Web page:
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Publication numberUS7418764 B2
Publication typeGrant
Application numberUS 11/398,317
Publication dateSep 2, 2008
Filing dateApr 5, 2006
Priority dateApr 5, 2006
Fee statusLapsed
Also published asUS20070234505
Publication number11398317, 398317, US 7418764 B2, US 7418764B2, US-B2-7418764, US7418764 B2, US7418764B2
InventorsEvan A. Gordon, Kenneth H. Cooper, Andrew C. Budd, Jack S. Stayer
Original AssigneeThe Hoover Company
Export CitationBiBTeX, EndNote, RefMan
External Links: USPTO, USPTO Assignment, Espacenet
Mode control arrangement for a floor care appliance
US 7418764 B2
Abstract
An upright vacuum cleaner is provided having a suction nozzle height adjustment arrangement controlled by a rotary mode control member located on the upper housing. The rotary mode control member controls a suction nozzle height adjustment motor and a rotary agitator drive disconnect arrangement. A wheel tensioner located on an idler arm is operatively connected to a cam on the suction nozzle height adjustment motor which tensions and de-tensions the agitator drive belt to control the rotary agitator. The rotary mode control member could have discrete settings for the various floor surfaces to be cleaned including bare floors and carpet of varying pile heights. Alternately, the rotary mode control member could be variable so that an infinite number of suction nozzle height settings can be selected.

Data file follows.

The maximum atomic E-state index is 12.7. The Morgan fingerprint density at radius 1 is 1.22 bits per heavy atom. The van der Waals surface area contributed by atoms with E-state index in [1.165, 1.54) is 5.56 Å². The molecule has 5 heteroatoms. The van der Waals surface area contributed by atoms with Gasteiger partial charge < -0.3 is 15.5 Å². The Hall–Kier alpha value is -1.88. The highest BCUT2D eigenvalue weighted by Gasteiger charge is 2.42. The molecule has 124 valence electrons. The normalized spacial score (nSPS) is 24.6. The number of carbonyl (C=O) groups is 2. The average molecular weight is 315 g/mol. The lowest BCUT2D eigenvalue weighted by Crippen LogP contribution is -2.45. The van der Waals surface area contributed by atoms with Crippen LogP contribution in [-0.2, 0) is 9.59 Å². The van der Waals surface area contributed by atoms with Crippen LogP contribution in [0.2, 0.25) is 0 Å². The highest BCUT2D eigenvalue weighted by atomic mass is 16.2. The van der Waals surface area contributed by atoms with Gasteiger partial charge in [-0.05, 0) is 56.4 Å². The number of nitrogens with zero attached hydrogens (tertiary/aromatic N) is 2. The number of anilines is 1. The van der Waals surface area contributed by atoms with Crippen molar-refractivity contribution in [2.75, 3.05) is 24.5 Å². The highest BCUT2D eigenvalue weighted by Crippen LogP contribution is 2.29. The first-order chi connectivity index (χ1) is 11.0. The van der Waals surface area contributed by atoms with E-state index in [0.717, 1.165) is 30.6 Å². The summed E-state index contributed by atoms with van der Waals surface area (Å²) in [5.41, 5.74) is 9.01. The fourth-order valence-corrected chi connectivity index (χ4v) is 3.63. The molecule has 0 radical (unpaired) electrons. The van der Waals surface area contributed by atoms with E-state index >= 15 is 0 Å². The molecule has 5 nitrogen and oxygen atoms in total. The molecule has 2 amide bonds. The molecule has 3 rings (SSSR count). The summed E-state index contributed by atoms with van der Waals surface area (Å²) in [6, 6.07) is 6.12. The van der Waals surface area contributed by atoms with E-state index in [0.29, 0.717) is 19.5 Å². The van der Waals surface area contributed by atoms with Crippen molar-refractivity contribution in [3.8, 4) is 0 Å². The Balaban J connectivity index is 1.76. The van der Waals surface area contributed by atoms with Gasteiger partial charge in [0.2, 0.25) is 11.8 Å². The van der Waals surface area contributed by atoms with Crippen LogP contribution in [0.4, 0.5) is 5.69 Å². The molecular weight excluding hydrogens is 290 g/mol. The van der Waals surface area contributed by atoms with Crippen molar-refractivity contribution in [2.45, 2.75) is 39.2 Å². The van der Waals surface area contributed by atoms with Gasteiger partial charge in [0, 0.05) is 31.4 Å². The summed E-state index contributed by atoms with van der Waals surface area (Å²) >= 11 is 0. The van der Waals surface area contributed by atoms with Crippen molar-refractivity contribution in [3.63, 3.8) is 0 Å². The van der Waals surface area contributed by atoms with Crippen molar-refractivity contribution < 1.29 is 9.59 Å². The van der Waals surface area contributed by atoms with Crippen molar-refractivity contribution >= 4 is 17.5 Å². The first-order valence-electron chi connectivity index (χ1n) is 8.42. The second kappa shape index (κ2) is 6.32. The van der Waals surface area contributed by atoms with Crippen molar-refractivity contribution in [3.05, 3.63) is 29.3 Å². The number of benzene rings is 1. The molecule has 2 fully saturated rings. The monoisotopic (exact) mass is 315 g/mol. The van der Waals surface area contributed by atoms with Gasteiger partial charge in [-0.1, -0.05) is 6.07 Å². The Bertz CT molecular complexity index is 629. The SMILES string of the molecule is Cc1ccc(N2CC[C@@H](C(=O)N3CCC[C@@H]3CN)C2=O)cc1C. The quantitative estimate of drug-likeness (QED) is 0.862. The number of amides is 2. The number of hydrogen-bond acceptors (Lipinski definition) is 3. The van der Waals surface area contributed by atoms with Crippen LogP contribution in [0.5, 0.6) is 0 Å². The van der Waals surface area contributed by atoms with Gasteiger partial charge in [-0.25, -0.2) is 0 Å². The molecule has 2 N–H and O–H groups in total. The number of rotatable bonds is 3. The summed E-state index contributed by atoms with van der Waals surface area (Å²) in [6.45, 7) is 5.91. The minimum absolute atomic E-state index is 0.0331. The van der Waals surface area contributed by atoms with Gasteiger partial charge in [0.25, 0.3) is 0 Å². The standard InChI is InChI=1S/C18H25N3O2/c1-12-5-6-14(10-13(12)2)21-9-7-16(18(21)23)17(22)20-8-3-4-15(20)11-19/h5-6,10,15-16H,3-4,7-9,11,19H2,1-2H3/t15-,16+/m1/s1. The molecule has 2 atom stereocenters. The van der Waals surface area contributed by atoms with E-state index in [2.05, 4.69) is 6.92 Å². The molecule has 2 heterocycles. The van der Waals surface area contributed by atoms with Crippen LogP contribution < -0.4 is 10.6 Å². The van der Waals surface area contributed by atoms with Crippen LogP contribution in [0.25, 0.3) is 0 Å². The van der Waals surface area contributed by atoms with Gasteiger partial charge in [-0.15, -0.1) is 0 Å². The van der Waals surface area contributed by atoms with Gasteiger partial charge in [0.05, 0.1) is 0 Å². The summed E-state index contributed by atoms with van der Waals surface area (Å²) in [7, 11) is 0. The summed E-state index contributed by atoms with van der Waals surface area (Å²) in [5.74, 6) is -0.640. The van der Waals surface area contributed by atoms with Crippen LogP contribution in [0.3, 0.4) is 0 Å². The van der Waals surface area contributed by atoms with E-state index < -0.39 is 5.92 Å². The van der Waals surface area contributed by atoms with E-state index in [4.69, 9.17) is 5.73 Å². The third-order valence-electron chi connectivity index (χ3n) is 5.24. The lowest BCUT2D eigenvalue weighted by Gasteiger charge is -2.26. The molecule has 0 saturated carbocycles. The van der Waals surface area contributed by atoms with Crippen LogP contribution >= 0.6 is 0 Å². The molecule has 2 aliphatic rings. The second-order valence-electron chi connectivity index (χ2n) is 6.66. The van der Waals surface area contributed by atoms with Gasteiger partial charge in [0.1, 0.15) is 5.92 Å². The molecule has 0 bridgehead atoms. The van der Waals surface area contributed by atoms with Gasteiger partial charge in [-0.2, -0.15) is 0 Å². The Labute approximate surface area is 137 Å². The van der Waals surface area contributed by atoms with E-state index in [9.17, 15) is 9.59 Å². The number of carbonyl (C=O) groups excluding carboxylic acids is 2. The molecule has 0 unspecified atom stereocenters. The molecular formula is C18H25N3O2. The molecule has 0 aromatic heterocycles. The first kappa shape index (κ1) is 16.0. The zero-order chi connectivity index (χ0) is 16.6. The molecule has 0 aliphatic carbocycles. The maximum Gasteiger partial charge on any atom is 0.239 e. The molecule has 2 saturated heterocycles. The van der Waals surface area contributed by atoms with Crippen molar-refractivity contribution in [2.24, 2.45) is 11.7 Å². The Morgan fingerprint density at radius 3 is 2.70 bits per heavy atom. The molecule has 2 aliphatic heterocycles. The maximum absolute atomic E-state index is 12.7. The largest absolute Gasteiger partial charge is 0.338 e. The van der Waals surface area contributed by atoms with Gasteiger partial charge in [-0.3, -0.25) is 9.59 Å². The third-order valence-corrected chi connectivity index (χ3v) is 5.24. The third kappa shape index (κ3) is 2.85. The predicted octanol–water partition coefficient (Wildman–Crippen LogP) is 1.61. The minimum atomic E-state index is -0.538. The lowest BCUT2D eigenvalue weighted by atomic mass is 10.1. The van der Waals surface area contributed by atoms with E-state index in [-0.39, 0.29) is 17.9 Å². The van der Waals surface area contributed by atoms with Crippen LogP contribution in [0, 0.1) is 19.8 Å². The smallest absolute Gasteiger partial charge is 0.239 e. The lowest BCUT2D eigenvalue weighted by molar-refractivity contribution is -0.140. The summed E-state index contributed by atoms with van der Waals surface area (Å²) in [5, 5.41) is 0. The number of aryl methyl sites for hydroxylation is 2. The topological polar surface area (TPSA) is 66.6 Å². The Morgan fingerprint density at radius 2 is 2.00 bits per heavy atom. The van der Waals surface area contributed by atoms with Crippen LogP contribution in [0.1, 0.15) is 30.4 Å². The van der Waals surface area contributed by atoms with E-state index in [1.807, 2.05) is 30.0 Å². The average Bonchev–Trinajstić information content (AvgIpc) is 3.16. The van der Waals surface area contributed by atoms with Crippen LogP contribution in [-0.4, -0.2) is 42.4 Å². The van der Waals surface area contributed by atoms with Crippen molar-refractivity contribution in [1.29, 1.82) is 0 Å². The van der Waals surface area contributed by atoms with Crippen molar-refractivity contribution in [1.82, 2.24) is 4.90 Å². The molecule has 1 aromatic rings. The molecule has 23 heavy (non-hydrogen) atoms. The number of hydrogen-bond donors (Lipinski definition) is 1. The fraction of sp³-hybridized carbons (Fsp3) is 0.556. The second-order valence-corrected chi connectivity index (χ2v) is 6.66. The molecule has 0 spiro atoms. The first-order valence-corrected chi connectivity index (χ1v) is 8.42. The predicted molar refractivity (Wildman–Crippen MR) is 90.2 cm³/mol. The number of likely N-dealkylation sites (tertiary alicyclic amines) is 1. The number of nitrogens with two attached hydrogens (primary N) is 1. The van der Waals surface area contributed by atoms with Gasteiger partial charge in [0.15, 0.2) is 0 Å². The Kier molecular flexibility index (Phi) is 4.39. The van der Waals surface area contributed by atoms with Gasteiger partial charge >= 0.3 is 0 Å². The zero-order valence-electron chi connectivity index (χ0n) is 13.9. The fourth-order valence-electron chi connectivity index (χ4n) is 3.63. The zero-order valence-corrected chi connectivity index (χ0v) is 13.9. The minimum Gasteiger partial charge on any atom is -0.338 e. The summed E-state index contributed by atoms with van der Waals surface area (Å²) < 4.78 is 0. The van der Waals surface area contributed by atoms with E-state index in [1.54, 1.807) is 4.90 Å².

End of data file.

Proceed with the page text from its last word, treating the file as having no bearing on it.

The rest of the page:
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Claims(8)
1. A mode control arrangement for a floor care appliance, comprising:
a suction nozzle for cleaning a surface, said suction nozzle being capable of being moved from a first position in highest relation to a surface to be cleaned to a second position in closest relation to the surface to be cleaned or one or more positions somewhere in between said first and second positions;
a rotary mode control member having a first and second position representing the height of said suction nozzle, wherein said first position represents said first position of said suction nozzle and the second position represents said second position of said suction nozzle and said rotary mode control member could include one or more positions between said first and second positions wherein said one or more positions represent a position of said suction nozzle located in between said first and second positions of said suction nozzle;
a suction nozzle height adjustment motor electronically controlled by said rotary mode control member;
a rotary agitator;
a rotary power source;
a belt for transmitting rotary power from said rotary power source to said rotary agitator;
an idler arm capable of being moved from a first position to a second position,
a belt tensioner located on said idler arm wherein said belt tensioner tensions said drive belt when said idler arm is moved into said first position and de-tensions said drive belt when said idler arm is moved into said second position;